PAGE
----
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With post-election lawsuits looming, a final push for votes

Down to the wire with the threat of court battles looming, supporters of former US vice president Joe Biden scrambled on Monday to rally swing-state voters to drop off ballots, visit precincts in person and ensure that their votes are counted.

With post-election lawsuits looming, a final push for votes

As months of President Donald Trump undercutting the legitimacy of mail-in votes gave way to promises that he would challenge them in court, both sides made a final push to ensure their supporters turned out, even with the lingering threat of lawsuits aimed at invalidating ballots.

"Do not put ballots in the mail. Hand-deliver your mail ballot to your county election office, satellite election office or other designated drop box or drop-off location," Pennsylvania's top election official, Secretary of State Kathy Boockvar, a Democrat, said on Monday. "Do it today. Do not wait."

About 700,000 of some 31 lakh requested mail ballots in Pennsylvania remained outstanding, and some voters like Paige Waenke appeared to take Boockvar's message to heart.

Waenke, a 25-year-old who works in human resources, requested a mail ballot but worried about it getting lost in the mail or not being accepted. She dropped off her vote for Biden on Monday at a Montgomery County drop box in King of Prussia outside Philadelphia.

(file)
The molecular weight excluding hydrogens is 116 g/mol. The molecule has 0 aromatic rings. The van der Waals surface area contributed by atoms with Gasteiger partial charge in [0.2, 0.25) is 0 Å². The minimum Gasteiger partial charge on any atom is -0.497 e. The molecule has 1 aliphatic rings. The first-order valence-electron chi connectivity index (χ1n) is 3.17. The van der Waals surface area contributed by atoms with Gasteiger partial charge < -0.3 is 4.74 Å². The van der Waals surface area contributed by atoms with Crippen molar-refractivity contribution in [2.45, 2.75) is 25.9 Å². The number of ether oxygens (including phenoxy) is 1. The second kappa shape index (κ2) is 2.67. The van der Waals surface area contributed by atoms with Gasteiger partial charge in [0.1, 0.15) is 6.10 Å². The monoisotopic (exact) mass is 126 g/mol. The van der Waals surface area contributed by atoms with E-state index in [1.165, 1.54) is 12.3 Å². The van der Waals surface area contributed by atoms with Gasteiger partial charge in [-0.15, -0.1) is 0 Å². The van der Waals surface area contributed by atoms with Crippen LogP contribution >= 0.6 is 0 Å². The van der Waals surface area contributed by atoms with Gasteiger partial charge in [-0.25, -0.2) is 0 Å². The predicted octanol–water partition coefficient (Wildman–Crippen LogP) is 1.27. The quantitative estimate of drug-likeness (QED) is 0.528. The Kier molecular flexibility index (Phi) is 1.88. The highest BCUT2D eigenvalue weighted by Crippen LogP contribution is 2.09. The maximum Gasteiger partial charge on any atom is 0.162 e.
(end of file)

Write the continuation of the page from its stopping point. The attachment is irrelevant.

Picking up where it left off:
"I want to get our country back to a place where there is less fighting," she said.

Roughly 300 lawsuits already have been filed over the election in dozens of states across the country, many involving changes to normal procedures because of the coronavirus pandemic, which has killed more than 230,000 people in the US and sickened over 90 lakh.

Pennsylvania, where the candidates appeared to be divided by a razor-thin margin for the state's 20 electoral votes, seemed likely to be the epicentre of any post-election litigation. The deadline for receiving and counting absentee ballots is Friday under an extension ordered by the state's top court, a ruling that the Supreme Court left in place but suggested it would be open to revisiting.

Trump called the decision a "horrible thing" and warned "as soon as that election is over, we are going in with our lawyers". He added: "If people wanted to get their ballots in, they should have gotten their ballots in long before that."

Pennsylvania Attorney General Josh Shapiro, a Democrat, insisted in an interview on Monday that all votes would be counted and said he was encouraged that the state prevailed in lawsuits filed by Trump and his supporters: "We have lawyers and agents fanned off all across Pennsylvania prepared to deal with whatever may come." In a tweet, he expressed confidence as he taunted Trump: "If your lawyers want to try us, we'd be happy to defeat you in court one more time."

The Supreme Court's openness to revisiting its prior ruling, though, and the presence of a new Trump appointee on the high court, Justice Amy Coney Barrett, left others feeling anything but certain.

"Make sure, regardless what happens with litigation, that your vote is counted," said Sylvia Albert, director of voting and elections for Common Cause, which called for Barrett to recuse herself from any potential election litigation. "To me, it seems a clear voter-suppression tactic and an effort to invalidate ballots" that a party does not think are for them.